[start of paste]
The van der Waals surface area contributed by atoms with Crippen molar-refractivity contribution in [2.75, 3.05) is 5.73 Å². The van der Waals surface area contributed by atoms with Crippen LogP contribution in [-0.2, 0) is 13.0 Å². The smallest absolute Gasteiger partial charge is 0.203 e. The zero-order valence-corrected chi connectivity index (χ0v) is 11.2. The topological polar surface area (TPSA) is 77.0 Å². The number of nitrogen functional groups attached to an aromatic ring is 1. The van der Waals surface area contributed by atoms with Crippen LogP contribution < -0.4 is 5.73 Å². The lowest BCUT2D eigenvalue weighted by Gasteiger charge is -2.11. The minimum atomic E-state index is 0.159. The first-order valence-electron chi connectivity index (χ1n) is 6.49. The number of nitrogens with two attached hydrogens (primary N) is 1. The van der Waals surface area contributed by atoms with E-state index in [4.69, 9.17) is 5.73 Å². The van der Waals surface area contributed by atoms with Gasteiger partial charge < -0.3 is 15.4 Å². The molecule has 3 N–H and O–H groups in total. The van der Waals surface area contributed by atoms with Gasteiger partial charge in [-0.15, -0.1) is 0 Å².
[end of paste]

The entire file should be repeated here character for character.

The van der Waals surface area contributed by atoms with Crippen molar-refractivity contribution in [2.75, 3.05) is 5.73 Å². The van der Waals surface area contributed by atoms with Crippen LogP contribution in [-0.2, 0) is 13.0 Å². The smallest absolute Gasteiger partial charge is 0.203 e. The zero-order valence-corrected chi connectivity index (χ0v) is 11.2. The topological polar surface area (TPSA) is 77.0 Å². The number of nitrogen functional groups attached to an aromatic ring is 1. The van der Waals surface area contributed by atoms with Crippen LogP contribution < -0.4 is 5.73 Å². The lowest BCUT2D eigenvalue weighted by Gasteiger charge is -2.11. The minimum atomic E-state index is 0.159. The first-order valence-electron chi connectivity index (χ1n) is 6.49. The number of nitrogens with two attached hydrogens (primary N) is 1. The van der Waals surface area contributed by atoms with E-state index in [4.69, 9.17) is 5.73 Å². The van der Waals surface area contributed by atoms with Gasteiger partial charge < -0.3 is 15.4 Å². The molecule has 3 N–H and O–H groups in total. The van der Waals surface area contributed by atoms with Gasteiger partial charge in [-0.15, -0.1) is 0 Å².